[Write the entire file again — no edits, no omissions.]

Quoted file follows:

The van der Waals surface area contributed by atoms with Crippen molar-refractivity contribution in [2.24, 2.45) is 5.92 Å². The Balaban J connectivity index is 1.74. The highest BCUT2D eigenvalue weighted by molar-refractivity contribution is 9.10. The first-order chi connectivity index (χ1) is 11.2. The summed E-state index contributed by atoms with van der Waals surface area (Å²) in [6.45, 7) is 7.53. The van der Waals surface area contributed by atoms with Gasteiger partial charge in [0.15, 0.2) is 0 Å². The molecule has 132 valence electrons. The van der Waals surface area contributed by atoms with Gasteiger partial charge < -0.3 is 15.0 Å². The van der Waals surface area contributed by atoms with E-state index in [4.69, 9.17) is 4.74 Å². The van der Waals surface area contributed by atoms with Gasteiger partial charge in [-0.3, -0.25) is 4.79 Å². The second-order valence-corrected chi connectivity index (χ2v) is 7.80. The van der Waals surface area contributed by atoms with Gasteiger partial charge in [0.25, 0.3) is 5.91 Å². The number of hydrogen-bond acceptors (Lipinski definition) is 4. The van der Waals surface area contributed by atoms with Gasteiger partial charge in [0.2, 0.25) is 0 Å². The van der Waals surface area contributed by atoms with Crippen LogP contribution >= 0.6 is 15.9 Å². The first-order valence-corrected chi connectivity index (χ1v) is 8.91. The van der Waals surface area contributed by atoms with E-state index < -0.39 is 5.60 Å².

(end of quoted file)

The van der Waals surface area contributed by atoms with Crippen molar-refractivity contribution in [2.24, 2.45) is 5.92 Å². The Balaban J connectivity index is 1.74. The highest BCUT2D eigenvalue weighted by molar-refractivity contribution is 9.10. The first-order chi connectivity index (χ1) is 11.2. The summed E-state index contributed by atoms with van der Waals surface area (Å²) in [6.45, 7) is 7.53. The van der Waals surface area contributed by atoms with Gasteiger partial charge in [0.15, 0.2) is 0 Å². The molecule has 132 valence electrons. The van der Waals surface area contributed by atoms with Gasteiger partial charge < -0.3 is 15.0 Å². The van der Waals surface area contributed by atoms with E-state index in [4.69, 9.17) is 4.74 Å². The van der Waals surface area contributed by atoms with Gasteiger partial charge in [-0.3, -0.25) is 4.79 Å². The second-order valence-corrected chi connectivity index (χ2v) is 7.80. The van der Waals surface area contributed by atoms with Gasteiger partial charge in [0.25, 0.3) is 5.91 Å². The number of hydrogen-bond acceptors (Lipinski definition) is 4. The van der Waals surface area contributed by atoms with Gasteiger partial charge in [0.2, 0.25) is 0 Å². The van der Waals surface area contributed by atoms with Crippen LogP contribution >= 0.6 is 15.9 Å². The first-order valence-corrected chi connectivity index (χ1v) is 8.91. The van der Waals surface area contributed by atoms with E-state index < -0.39 is 5.60 Å².